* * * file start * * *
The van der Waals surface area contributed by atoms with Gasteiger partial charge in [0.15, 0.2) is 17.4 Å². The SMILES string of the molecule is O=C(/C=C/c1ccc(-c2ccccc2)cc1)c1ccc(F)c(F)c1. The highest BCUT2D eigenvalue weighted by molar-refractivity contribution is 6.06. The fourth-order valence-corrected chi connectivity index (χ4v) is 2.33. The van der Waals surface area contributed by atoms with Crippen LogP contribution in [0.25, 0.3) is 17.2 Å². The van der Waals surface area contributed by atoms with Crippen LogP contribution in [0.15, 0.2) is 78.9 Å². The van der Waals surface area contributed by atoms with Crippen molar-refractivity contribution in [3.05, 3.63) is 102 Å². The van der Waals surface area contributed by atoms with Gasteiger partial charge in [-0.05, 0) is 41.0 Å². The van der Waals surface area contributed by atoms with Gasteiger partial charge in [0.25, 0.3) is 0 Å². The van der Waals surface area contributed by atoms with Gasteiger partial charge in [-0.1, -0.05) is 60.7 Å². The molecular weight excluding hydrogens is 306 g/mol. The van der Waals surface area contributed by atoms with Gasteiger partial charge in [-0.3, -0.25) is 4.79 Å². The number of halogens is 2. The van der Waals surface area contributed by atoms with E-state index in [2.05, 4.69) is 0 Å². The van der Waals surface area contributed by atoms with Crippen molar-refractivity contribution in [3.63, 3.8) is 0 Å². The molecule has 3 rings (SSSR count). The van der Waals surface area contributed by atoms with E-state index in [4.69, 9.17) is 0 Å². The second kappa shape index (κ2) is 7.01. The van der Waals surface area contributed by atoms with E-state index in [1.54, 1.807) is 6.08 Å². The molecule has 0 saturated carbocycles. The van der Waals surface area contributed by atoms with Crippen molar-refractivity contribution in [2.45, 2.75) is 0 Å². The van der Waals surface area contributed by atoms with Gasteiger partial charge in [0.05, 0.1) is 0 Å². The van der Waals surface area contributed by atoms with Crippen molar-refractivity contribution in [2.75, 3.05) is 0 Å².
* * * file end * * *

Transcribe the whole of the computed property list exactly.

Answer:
The van der Waals surface area contributed by atoms with Gasteiger partial charge in [0.15, 0.2) is 17.4 Å². The SMILES string of the molecule is O=C(/C=C/c1ccc(-c2ccccc2)cc1)c1ccc(F)c(F)c1. The highest BCUT2D eigenvalue weighted by molar-refractivity contribution is 6.06. The fourth-order valence-corrected chi connectivity index (χ4v) is 2.33. The van der Waals surface area contributed by atoms with Crippen LogP contribution in [0.25, 0.3) is 17.2 Å². The van der Waals surface area contributed by atoms with Crippen LogP contribution in [0.15, 0.2) is 78.9 Å². The van der Waals surface area contributed by atoms with Crippen molar-refractivity contribution in [3.05, 3.63) is 102 Å². The van der Waals surface area contributed by atoms with Gasteiger partial charge in [-0.05, 0) is 41.0 Å². The van der Waals surface area contributed by atoms with Gasteiger partial charge in [0.25, 0.3) is 0 Å². The van der Waals surface area contributed by atoms with Gasteiger partial charge in [-0.1, -0.05) is 60.7 Å². The molecular weight excluding hydrogens is 306 g/mol. The van der Waals surface area contributed by atoms with Gasteiger partial charge in [-0.3, -0.25) is 4.79 Å². The number of halogens is 2. The van der Waals surface area contributed by atoms with E-state index in [2.05, 4.69) is 0 Å². The van der Waals surface area contributed by atoms with Crippen molar-refractivity contribution in [3.63, 3.8) is 0 Å². The molecule has 3 rings (SSSR count). The van der Waals surface area contributed by atoms with E-state index in [4.69, 9.17) is 0 Å². The second kappa shape index (κ2) is 7.01. The van der Waals surface area contributed by atoms with E-state index in [1.54, 1.807) is 6.08 Å². The molecule has 0 saturated carbocycles. The van der Waals surface area contributed by atoms with Crippen molar-refractivity contribution in [2.45, 2.75) is 0 Å². The van der Waals surface area contributed by atoms with Gasteiger partial charge in [0.05, 0.1) is 0 Å². The van der Waals surface area contributed by atoms with Crippen molar-refractivity contribution in [2.75, 3.05) is 0 Å².